We’ll take a pass—but, omigawd, great shoes.

Last week: my credit card was a’frauded the same day that there was a debacle involving Marshall, his car, and the icy night both were stranded in; (I didn’t hear my cell phone to save him). Then I got sick and spent three days straight mostly sleeping. This morning I awoke to a sharp little pain deep in the ear I got irrigated last week at the Doc-in-the-Box, and in my first hour of consciousness, my impression of this has already traversed the quick route from, “Huh. How ‘bout that,” to complete certainty that this is the first sign of a degeneration into total deafness that shall take effect in just a few hours—that this is, indeed, my last hour of normal hearing. Damn all those waivers I signed at that stupid clinic—and that irrigation hurt.

There are good things, too: chief among the good things, there’s this golden space of a few free hours this morning—before I need to make up a handout on quoting, paraphrasing, and summarizing for my classes this afternoon, and before I worry—damn it—about returning to the the Box-Doc for my inevitable eardrum-amputation diagnosis. Another bright spot is this: I’m no longer working the coffee joe job. Again. For now.

Finally, I’ve gotten what they call a “good rejection” letter from a fancy-dancy literary magazine for an essay I wrote.

For those of you who live in the actual normal world which doesn’t involve publications with names like the Wheat County Review, here’s the deal: literary magazines still exist. Some are chock full of really amazing, beautiful writing and artwork—and there are more truly excellent literary publications alone out there than anyone on this earth will ever have time to read. The truth, too, is that literary magazines are mostly read by other writers, poets, and artists—precisely the folks who are busy sending the magazines their own work and trying to get it published.

These places are really hard to get published in.

Or, closer to the truth: So far in my own little writing life, I’ve mostly submitted to the gold star sort of lit mags—places like Tin House, Agni, Creative Nonfiction, and the Kenyon Review. And since you generally get back no more than you give in this life, mine has been filled with rejections a-plenty. Henshaw, these lit mags are the Beautiful Ones, filled with amazing writing and amazing design, the places where uber-talented upstarts rub, err, pages, with really famous established writers.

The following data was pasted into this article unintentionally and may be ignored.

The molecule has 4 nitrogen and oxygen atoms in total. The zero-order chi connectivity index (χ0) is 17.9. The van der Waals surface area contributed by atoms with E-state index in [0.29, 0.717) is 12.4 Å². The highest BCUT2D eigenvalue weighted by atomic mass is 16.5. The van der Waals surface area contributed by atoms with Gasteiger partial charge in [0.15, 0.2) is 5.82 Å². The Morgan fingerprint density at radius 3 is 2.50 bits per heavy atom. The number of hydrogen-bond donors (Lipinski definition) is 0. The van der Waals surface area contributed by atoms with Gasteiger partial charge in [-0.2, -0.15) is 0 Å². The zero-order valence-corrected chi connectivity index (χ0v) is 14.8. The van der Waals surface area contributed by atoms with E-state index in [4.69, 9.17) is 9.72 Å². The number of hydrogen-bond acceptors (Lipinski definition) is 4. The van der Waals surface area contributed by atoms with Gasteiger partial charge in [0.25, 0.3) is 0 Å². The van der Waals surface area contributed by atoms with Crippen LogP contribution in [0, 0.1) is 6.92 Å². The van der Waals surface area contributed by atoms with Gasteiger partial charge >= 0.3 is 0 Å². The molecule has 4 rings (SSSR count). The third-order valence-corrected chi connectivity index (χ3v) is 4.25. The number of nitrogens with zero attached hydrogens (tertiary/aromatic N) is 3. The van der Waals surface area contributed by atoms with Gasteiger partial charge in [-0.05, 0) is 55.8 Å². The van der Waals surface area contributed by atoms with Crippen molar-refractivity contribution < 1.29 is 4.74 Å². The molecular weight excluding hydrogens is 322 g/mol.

My pattern is this:
1. I write something. I revise it a whole bunch and get excited about it.
2. Then I send it out, usually in one, glorious, caffeine-drenched fit.
3. The Gold Star journals summarily reject the piece.
4. I kind of give up. I never admit to myself that I’m giving up. The giving-up takes the form of never really trying again with that particular piece of writing.
5. Which is exactly what “giving up” means. And, which is exactly the opposite of what you’re supposed to do, as a writer.
6. But c’mon, we’re homo fricking sapiens. We respond to conditioning. I was a teenage feminist, and I was taught that “No means No.” I believed that.
7. Still, I know…

I have been published in commercial magazines—places with a more general audience—but the lit mags, these are the tougher nuts to crack. Friends tell me to look at this in a positive light. It’s like I’ve jumped some hurdle without even practicing, they tell me. I, of course, am convinced that it means my writing must be hopelessly middlebrow* forever.

[Hopelessly middlebrow:” the term my old friend’s sister was tagged with by a snotty ex-classmate at a reunion. The sister made some ‘70s television reference. Rejoinder from former roommate: “Sarah,” sigh, “you are hopelessly middlebrow.” We who began our careers writing pithy news copy about City Council fights could stand a little assurance every now and then from the Literary Community that we are not hopelessly middlebrow.]

Then last week happened. I sent this essay I’m really excited about out for Round #1 of submissions, which means The Big Guys. The very next day, I received a rejection letter in email form. Only—Hang on, the email told me, this was no standard rejection. That is actually close to the exact wording: This is not a standard rejection. There were a couple more sentences about how this was the kind of writing that made them excited about something-or-other. This was the sort of writing that inspired them to do what they did. Why, this was the sort of writing that—well, it was just great, but still, no.

This “No” did not feel like rejection. This “No” excited me. This “No,” coming, as it did, from one of the schmancy lit mags of the land, said that maybe, just maybe, I was not hopelessly middlebrow after all. This was the kids at the cool cafeteria table complimenting me on my shoes. I still couldn’t sit with them, but now I went on with my day blessed with a little spark of acceptance. Ah, those Doc Martin knock-offs of yesteryear.

We are in a strange business, Henshaw. You spend almost all your time getting rejected. I have friends—good writers—who have collections of their “good” personalized rejections taped to their office walls. I’m trying to believe this is a healthy lesson. Some sort of zen thing. Right? Something about not clinging to material victories in this short, short life. Still, the good rejection means something. For me, this morning, it means I’ll shoot that essay off to two more lit mags for every one I’ve—excuse me—it, has been rejected from. I have a fiction-writing friend who makes this her policy; she tells me she now gets excited about rejections because they spell out this vast opportunity to populate the world with her stories. My fiction-writing friend does a lot of yoga and meditates, while I drink too much coffee.

I’ll let you know. Maybe I’ll get another good rejection to pin up tomorrow.

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